The video above is an example of a completed student multimedia project. You can use either iMovie or MovieMaker to construct your project. If you don’t have access to either, use WeVideo at WeVideo.com. Once you sign up for a free account, you can access and view instructional videos that will walk you through the process of navigating the WeVideo video editor.
The annotated bibliography you submit on the day that you present your Prezi must do three things:
- Present at least six credible sources. Two of which should be multimedia sources.
- Be correctly formatted per MLA guidelines.
- Present an annotation that contains all of the information highlighted on the assignment sheet.
For further guidance, click this link for an example of MLA formatted Annotated Bibliography entry. You can also view this Youtube video to get an overview of what an annotated bibliography is.
Click the link below to view an example of what your Prezi should look like. The questions are slightly different from yours, but you should follow the same basic format.
Sample Student Prezi
In The Psychology of Blogging, Laura Gurak takes on the “social-psychological features of computer-mediated communication (66).
Guraks seems to suggest that blogging represents a blurring of the lines between one’s private and public persona. “…(A)lthough ‘the first person narrative…can make us feel that we are partaking in a one-on-one exchange,’ blogging also promotes a high level of self-exposure to the audience often largely unknown to the author” (64).
Gurak also suggest that blogs are constructed both individually (the blogger) and collectively (the commenters). “Through the use of blogroll, links, and comment features, and through development of communal norms, the blogger reveals and creates his or her group identity” (64).
So now there are two dichotomies at work within the psychology of blogging. “Being at the same time private and public, individual and collective, Weblogs invoke the notion of a contradictory genre and activity, with “you,” “me” and everyone in between being brought into a single, semiprivate or semipublic space and experience” (64).
What do you think?
Gurak, Larura. “The Psychology of Blogging: You, Me and Everyone in Between.” American Behavioral Scientist 52. (2008): 60-69. Print.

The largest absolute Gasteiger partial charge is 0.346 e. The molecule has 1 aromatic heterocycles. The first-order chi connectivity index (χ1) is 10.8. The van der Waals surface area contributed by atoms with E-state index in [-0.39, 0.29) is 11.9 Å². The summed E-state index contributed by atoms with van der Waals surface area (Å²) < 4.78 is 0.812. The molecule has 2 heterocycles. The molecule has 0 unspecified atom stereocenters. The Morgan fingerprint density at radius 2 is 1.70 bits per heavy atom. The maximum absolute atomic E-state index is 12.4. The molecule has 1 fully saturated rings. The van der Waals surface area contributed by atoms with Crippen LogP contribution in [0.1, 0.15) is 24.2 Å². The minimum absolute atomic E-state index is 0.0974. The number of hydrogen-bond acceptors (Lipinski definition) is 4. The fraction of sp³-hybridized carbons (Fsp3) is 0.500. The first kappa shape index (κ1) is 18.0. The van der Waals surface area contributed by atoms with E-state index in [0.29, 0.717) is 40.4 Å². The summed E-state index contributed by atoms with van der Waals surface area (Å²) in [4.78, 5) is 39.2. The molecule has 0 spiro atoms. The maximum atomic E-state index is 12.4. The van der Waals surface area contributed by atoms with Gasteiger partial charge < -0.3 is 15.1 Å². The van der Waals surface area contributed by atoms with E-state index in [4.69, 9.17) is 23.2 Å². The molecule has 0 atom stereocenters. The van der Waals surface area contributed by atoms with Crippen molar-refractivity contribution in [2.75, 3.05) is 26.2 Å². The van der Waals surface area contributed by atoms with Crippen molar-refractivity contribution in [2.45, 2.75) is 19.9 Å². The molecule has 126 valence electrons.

In their article Counterhegemonic Discourses and the Internet, Warf and Grimes focus on the power of the Internet (Big I) to produce counterhegemonic discourses right along side the well-known , and often ignored, hegemonic discourse. Arguing that by sheer size and reach the Internet, though often not commonly viewed as, is a tool of the educated and powerful. They actually put together some convincing numbers to back up their case. “Access to the skills, equipment, and software necessary to gain entree to the electronic highway threatens to create a large-predominantly minority-underclass that is substantially disenfranchised from the benefits of cyberspace” (262). Their numbers however are about 15 years old, and thus should be subject to a bit of well-earned scrutiny.
That aside, they also posit that the Internet can and does still work for the good of the traditionally disenfranchised. “The Internet can also sustain counterhegemonic discourses, challenging established systems of domination and legitimating and publicizing political claims by the powerless and marginalized” (260). This is because the “(i)increasingly easy access to e-mail and the World Wide Web allows many politically disenfranchised groups to communicate with like-minded or sympathetic audiences, publicizing causes often overlooked by the mainstream media and offering perspectives frequently stifled by the conservative corporate ownership of newspapers, television, and other media outlets” (260). Jump to 15 years later and add even greater cyberspace access through social media and blogs.
But Warf and Grimes are quick to point out that this access serves both progressive and conservative groups. “Counterhegemonic is anything but synonymous with progressive: Right-wing groups have harnessed the Internet as readily as anyone on the political left…” (260). So if all sides benefit equally who wins and who loses?
“The Internet obviously does not guarantee the emergence of counter hegemonic discourses, but it does facilitate the opening of discursive spaces within which they may be formulated and conveyed” (270).
Warf, Barney and John Grimes. (1997). Counterhegemonic Discourses and the Internet. Geographical Review, 87, 259-274.
In the article “Is Google Making Us Stupid,” Nicholas Carr poses an argument that educators have pondered in smoked-filled teacher’s lounges for decades. Is all the double-clicking and surfing and tweeting and FBing making our students stupid? Or politically-corrected, how has our society’s growing reliance on the internet affected the ways in which we learn?